Petitioner first claims that the Final Rule relies upon an improper factor when it cites insufficient time as the primary justification for not issuing more stringent standards. NACAA's argument is clear: since EPA “had complete discretion over the timing of the rule” and thus caused the delay itself, it is barred from relying upon shortage of time to support the Final Rule's limited stringency. Petitioner's Br. at 23-24. Not only did petitioner not raise this argument before EPA, it acknowledged the opposite. Before EPA, the organizations that later joined to form NACAA stated:
[We] are disappointed that EPA waited as long as it did to align U.S. aircraft standards with those of the international community․ However, given the inexplicable delay, EPA is now accurate to assert, as it does in this untimely proposal, that “at this time, there is not sufficient lead time to require more stringent emission standards ․” Nonetheless, our associations firmly believe that EPA has an obligation to immediately follow this rulemaking with further, more aggressive regulatory action ․
Comments of STAPPA/ALAPCO, 12/15/03, reprinted in Joint Appendix (“J.A.”) 247, 249. NACAA understood that, in aligning U.S. aircraft standards with those of the 1999 ICAO standards, EPA did not have sufficient lead time to require more stringent emission standards. NACAA voiced its disappointment, but it did not claim that EPA was tardy in considering further regulatory action. Rather, petitioner merely asked that EPA “follow this rulemaking with further, more aggressive regulatory action.” Because NACAA did not raise a claim for unreasonable delay with the agency, see generally Sierra Club v. Thomas, 828 F.2d 783, 794-97 (D.C.Cir.1987), the challenge is not properly before the court.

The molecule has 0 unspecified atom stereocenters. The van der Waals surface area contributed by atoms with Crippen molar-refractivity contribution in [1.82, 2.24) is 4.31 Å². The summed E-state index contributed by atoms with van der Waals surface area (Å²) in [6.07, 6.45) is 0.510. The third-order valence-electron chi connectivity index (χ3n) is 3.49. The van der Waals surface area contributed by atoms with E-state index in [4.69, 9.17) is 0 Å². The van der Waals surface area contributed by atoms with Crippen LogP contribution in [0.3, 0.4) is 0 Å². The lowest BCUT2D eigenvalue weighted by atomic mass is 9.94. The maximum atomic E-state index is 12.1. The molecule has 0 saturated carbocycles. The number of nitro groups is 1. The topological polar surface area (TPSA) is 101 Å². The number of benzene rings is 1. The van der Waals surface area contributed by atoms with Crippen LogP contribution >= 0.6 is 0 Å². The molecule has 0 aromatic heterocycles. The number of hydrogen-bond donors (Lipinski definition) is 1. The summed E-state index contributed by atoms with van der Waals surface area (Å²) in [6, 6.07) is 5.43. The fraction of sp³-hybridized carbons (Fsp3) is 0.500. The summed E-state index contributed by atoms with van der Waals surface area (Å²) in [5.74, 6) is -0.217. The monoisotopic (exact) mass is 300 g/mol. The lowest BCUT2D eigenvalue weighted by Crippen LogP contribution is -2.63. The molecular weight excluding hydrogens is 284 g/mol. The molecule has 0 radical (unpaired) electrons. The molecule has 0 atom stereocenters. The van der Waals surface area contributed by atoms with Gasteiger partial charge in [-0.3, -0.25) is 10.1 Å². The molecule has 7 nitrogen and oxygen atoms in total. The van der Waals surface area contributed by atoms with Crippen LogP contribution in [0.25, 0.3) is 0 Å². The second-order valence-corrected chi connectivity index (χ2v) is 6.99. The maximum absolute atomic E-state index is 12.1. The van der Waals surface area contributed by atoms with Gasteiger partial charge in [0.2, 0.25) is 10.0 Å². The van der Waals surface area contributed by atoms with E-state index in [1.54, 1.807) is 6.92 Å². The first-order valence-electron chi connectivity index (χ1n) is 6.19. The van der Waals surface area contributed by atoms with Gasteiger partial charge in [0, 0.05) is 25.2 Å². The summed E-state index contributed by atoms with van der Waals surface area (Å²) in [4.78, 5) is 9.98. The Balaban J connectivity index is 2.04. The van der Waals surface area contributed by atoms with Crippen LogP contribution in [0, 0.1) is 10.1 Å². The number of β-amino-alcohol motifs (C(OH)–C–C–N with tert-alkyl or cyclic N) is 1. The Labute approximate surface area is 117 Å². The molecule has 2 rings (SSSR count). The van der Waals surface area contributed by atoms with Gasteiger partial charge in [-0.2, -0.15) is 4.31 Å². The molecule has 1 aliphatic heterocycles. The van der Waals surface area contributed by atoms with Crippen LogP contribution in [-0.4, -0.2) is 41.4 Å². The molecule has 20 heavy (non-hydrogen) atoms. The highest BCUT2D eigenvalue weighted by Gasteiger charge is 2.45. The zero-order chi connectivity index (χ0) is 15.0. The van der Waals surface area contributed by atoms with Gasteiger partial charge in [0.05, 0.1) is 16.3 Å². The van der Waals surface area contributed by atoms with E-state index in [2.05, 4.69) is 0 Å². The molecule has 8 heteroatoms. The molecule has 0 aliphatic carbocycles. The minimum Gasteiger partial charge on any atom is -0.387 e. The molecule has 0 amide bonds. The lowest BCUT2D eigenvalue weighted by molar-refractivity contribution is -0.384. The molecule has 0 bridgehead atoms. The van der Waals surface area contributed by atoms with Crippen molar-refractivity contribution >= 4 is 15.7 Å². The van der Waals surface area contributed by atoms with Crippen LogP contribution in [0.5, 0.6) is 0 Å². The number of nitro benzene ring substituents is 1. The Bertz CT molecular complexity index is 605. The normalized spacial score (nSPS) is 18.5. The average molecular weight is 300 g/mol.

NACAA is also foreclosed from raising a claim that the Final Rule is arbitrary and capricious because “EPA issued the rule as ‘a near-term approach’ without firmly committing to future action.” Petitioner's Br. at 31. The Final Rule states, “EPA intends to address more stringent emission standards requiring more lead time in a future rulemaking.” 70 Fed.Reg. 69,674. Before EPA, NACAA did not object to this course of action and did not argue that EPA must actually schedule a future rulemaking in the Final Rule. NACAA only asked EPA to “follow this rulemaking with further, more aggressive regulatory action.” Comments of STAPPA/ALAPCO, reprinted in J.A. 249. Accordingly, we will not consider this argument on the merits.
Finally, NACAA contends both that safety is an improper factor under § 231 and that “EPA never explained why safety considerations prevented it from issuing ․ standard[s] that would require the development and application of technology.” Petitioner's Br. at 27. This argument was also forfeited. NACAA concedes that it did not object before the agency, but argues that this failure should be excused, because EPA's notice of proposed rulemaking did not mention safety concerns. But even where “the ground for [an] objection arose after the period for public comment, ․ the petitioner must first seek a proceeding for reconsideration. Only then may petitioner seek judicial review.” Appalachian Power Co., 249 F.3d at 1055 (internal quotation marks and citation omitted).